What a stark contrast between then and now!
Twenty-five years ago serious discussions began about the relocation of Tanbridge House School in Horsham.
At that time the school existed on two separate sites, one each side of the Worthing Road, where now stand Sainsbury’s supermarket and Tanbridge Park.
Originally intended as a temporary measure for the developing comprehensive school, this arrangement was becoming increasingly unsatisfactory.
When West Sussex County Council proposed to take part of the school playing fields for a much needed new town library, the school governors quite rightly asked what the school would be getting in return.
The council suggested a new sports hall, which the governors rejected. To cut a long story short, the governors persuaded WSCC to build a new school on a single site – where in fact it now stands.
Then began a serious dialogue between WSCC, Horsham DC, the school governors and other interested parties, such as landowners and developers.
In those days, as the Local Education Authority, WSCC still had responsibility for the provision of school buildings and for that purpose very competent, knowledgeable and professionally qualified staff.
This complex project succeeded because all the interested parties put their heads together under the leadership of WSCC.
The outcomes were a new library and a large modern supermarket in the town centre, a much-needed inner ring road, a new school in well-designed buildings, a safe cycle path from west Horsham over the bypass into Broadbridge Heath and the refurbishment of the old Tanbridge House as the centrepiece of a high quality residential development within walking distance of the town centre.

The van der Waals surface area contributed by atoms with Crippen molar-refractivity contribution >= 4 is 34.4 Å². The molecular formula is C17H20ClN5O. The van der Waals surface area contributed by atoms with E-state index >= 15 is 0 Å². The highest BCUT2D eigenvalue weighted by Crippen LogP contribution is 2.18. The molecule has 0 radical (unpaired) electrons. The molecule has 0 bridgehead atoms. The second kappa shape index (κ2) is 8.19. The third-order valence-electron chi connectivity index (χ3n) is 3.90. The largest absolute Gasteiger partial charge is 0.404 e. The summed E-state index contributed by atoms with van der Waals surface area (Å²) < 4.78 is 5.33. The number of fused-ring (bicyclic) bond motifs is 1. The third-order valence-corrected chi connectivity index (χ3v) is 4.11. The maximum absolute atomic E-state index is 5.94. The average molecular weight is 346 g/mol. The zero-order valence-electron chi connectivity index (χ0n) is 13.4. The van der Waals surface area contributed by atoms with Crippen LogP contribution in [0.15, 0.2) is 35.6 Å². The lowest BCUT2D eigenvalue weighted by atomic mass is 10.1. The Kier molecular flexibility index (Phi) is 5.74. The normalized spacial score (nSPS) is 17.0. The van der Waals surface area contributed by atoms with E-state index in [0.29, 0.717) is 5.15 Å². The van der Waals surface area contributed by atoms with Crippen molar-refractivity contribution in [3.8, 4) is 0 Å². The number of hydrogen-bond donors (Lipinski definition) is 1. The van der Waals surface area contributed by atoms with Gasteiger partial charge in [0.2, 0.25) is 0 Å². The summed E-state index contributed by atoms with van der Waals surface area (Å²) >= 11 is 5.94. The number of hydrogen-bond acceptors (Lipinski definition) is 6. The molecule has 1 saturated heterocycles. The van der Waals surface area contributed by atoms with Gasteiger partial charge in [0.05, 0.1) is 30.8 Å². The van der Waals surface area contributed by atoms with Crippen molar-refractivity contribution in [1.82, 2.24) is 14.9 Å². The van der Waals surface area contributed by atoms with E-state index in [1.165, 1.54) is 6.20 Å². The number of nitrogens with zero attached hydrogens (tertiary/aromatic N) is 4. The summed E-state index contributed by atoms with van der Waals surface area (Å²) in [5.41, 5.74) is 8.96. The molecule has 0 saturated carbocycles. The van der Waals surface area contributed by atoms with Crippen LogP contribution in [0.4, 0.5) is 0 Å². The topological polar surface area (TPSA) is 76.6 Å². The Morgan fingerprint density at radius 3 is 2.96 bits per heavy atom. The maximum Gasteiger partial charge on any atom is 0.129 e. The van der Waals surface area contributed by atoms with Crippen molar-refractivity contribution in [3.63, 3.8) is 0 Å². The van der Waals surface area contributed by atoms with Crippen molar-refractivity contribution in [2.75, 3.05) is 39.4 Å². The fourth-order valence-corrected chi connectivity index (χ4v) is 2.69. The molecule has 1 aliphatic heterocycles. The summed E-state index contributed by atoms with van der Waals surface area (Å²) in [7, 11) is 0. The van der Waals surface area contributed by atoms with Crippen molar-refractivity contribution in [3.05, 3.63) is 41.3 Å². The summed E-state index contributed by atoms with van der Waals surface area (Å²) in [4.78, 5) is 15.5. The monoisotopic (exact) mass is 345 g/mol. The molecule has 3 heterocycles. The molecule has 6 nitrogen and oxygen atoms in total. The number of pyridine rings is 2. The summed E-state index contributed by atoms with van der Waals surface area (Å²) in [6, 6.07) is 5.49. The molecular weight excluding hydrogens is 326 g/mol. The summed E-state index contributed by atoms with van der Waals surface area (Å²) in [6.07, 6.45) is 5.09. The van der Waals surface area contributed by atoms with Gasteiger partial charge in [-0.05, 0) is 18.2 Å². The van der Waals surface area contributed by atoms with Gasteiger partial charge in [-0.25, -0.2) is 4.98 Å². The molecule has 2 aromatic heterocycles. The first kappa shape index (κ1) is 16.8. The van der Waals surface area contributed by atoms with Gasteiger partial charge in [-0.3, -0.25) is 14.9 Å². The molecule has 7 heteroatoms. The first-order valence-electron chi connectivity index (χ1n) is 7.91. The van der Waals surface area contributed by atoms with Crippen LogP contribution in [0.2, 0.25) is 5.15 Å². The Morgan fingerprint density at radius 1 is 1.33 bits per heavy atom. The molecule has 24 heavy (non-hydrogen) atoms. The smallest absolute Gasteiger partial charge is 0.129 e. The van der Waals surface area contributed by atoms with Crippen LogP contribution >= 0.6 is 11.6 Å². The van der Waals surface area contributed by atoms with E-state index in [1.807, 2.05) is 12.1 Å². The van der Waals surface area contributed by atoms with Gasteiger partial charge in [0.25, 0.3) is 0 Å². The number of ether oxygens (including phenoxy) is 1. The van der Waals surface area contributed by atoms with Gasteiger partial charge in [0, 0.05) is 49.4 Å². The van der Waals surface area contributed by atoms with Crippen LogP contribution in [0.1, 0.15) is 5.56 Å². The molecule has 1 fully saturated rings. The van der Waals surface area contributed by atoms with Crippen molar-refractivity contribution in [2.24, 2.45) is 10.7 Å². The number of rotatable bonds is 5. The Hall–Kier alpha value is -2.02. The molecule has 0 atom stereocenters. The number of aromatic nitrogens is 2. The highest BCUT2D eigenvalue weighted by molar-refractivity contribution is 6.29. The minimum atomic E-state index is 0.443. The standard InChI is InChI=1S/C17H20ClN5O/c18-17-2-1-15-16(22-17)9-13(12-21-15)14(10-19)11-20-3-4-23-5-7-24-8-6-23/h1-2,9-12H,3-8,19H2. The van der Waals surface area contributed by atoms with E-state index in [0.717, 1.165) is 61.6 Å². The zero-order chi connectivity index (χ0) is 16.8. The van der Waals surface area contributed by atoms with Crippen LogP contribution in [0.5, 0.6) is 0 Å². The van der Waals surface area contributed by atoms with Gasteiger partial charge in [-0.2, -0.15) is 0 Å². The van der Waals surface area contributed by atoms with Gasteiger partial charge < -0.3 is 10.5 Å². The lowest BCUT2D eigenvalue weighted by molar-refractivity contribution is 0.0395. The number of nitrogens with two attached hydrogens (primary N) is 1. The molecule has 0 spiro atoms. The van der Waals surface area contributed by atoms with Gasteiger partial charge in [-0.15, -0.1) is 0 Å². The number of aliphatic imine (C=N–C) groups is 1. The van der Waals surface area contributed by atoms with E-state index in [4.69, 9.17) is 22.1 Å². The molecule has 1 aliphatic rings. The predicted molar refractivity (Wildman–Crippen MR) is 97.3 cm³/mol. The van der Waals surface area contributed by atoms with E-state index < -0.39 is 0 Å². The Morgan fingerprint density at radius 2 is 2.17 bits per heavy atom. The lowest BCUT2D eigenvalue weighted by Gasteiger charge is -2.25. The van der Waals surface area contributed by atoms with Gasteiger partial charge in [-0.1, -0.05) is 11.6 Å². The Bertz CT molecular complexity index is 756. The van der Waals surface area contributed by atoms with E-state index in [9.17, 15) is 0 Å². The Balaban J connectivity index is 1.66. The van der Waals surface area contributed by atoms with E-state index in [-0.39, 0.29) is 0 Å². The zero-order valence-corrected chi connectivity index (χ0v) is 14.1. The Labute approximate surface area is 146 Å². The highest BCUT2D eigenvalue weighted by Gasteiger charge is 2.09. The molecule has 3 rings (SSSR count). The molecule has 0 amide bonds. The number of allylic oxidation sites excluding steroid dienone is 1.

WSCC met its responsibilities with imagination and efficiency with several beneficial spin-offs for the community.
The county council now no longer has the responsibility, powers or capacity to undertake a similar project. Nor would it be allowed to do so.
For several decades local government has been subject to constant assault from central government, deprived of its powers and starved of funds.
Central government ministers and their compliant civil servants think they know best.
And what have we now got? A local plan with house building requirements imposed by central government vastly in excess of local needs, a district council helpless to reject (not that they tried very hard!) the proposals of a foreign owned, foreign based developer to build 2,750 houses on green fields in the strategic gap with only vague talk about adequate infrastructure and almost as an afterthought a new secondary school, in utterly the wrong place to complement the existing schools. And a free school to boot!
Taxpayers will have to finance such a school with little or no say in how it is managed. To whom will this free school be accountable? To our Regional Schools Commissioner, whoever he or she may be.
Hands up those who have even heard of the RSC! Answer: an official, often with no educational credentials or experience, appointed by central government, with the express purpose of corralling all schools into MATs or multi-academy chains, whether they like it or not, thus cutting out local education authorities from any significant responsibilities for education.
All we need now is for our new government to decide that Gatwick is a better place for an extra runway than Heathrow.
Collingwood Road, Horsham
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